Oil tanker burning in East China Sea sinks

The Panama-registered Sanchi tanker sank Sunday after an explosion rocked it and sent flames shooting up, CCTV reported.

Chinese maritime authorities launched a search and rescue operation for the 30 Iranian and two Bangladeshi crew onboard the Sanchi. China’s Ministry of Transport said the 21 Chinese sailors from the CF-Crystal had been rescued.

Iran joined the international rescue effort led by China, sending a rescue team of its own, including Iranian navy commandos on speed boats. But the teams couldn’t get close to the burning tanker due to the heat.

Three bodies were recovered over the week and just hours before the Sanchi’s sinking Sunday. Iran announced that all the ship’s crew members were presumed dead, according to Iranian state media.

Iran’s Special Task Force spokesman Mohammad Rastad said testimony from crew on the CF-Crystal as well as from rescue workers, suggested the Sanchi’s crew likely died early on from a massive blast and the ensuing release of toxic gas, state media reported.

Later efforts to retrieve the bodies of the victims were hampered by back-to-back explosions on board the tanker in addition to strong winds and high waves at sea.

Oil tanker Sanchi partially explodes in East China Sea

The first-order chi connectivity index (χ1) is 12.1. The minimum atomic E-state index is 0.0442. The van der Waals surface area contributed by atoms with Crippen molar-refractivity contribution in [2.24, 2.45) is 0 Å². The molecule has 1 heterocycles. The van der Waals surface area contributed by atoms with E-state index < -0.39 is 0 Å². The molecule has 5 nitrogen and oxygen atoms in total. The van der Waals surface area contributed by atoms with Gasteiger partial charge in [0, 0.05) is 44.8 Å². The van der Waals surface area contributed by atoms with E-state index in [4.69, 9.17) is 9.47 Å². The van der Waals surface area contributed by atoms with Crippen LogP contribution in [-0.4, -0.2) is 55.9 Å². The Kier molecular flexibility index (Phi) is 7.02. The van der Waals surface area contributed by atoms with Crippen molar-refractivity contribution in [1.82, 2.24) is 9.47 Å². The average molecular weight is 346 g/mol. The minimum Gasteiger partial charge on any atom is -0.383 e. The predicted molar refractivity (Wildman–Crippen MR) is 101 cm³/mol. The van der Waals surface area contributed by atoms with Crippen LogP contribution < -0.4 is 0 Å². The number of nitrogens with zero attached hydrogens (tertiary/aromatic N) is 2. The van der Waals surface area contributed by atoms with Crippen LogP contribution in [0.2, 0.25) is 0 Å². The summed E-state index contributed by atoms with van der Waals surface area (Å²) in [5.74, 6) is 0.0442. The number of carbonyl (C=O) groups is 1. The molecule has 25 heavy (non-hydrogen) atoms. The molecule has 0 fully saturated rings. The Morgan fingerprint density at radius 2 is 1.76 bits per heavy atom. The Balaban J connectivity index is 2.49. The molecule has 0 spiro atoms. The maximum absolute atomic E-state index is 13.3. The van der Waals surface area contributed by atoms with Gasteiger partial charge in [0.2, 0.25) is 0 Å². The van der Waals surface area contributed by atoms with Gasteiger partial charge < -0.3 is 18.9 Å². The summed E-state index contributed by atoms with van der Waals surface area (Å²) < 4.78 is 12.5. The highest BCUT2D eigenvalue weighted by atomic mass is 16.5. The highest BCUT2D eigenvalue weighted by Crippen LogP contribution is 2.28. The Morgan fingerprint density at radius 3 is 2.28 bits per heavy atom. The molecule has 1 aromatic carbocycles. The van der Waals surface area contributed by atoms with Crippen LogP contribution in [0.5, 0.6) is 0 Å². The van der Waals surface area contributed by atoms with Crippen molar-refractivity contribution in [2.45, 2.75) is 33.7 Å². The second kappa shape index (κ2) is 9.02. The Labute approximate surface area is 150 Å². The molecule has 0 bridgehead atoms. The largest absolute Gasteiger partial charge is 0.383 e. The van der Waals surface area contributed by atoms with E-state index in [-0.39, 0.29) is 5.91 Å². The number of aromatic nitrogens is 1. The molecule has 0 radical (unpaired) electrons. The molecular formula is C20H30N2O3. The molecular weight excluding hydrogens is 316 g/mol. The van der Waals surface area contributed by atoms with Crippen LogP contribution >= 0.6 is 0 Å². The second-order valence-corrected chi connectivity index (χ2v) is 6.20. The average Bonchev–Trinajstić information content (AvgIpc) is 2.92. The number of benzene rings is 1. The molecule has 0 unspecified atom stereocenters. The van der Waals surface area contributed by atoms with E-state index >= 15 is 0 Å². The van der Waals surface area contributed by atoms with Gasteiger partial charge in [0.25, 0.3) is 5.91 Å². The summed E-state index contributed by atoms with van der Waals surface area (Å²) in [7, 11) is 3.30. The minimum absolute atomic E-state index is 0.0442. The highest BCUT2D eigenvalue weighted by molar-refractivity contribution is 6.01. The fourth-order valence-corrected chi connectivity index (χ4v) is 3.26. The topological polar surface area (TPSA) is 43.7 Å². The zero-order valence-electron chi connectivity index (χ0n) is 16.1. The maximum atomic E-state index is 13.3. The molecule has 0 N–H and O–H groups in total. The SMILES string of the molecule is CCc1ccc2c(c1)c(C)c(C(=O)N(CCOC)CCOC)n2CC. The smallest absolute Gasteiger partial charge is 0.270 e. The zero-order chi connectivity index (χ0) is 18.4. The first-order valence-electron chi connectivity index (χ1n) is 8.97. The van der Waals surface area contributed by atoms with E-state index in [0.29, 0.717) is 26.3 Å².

Since the initial collision, the tanker had been ablaze and drifting in the waters between Shanghai and southern Japan.

China’s state-news agency Xinhua reported Sunday there was an oil spill where the vessel sank and that the National Oceanic Bureau is monitoring the situation closely.

A fire engulfed parts of the Sanchi after the catastrophic collision January 7.
With a length of 900 feet (274 meters) and displacing more than 85,000 tons, the Sanchi is almost as big as the US Navy’s Nimitz-class aircraft carriers, according to the ship-tracking site marinetraffic.com.

Iran’s Shana news agency reported that the Sanchi was managed by the National Iranian Tanker Company and its cargo was worth around $60 million. Shana said the oil had been purchased by South Korean customers.

Nanlin Fang reported from Beijing, Sara Mazloumsaki wrote from Atlanta and Susannah Cullinane wrote from Auckland, New Zealand.

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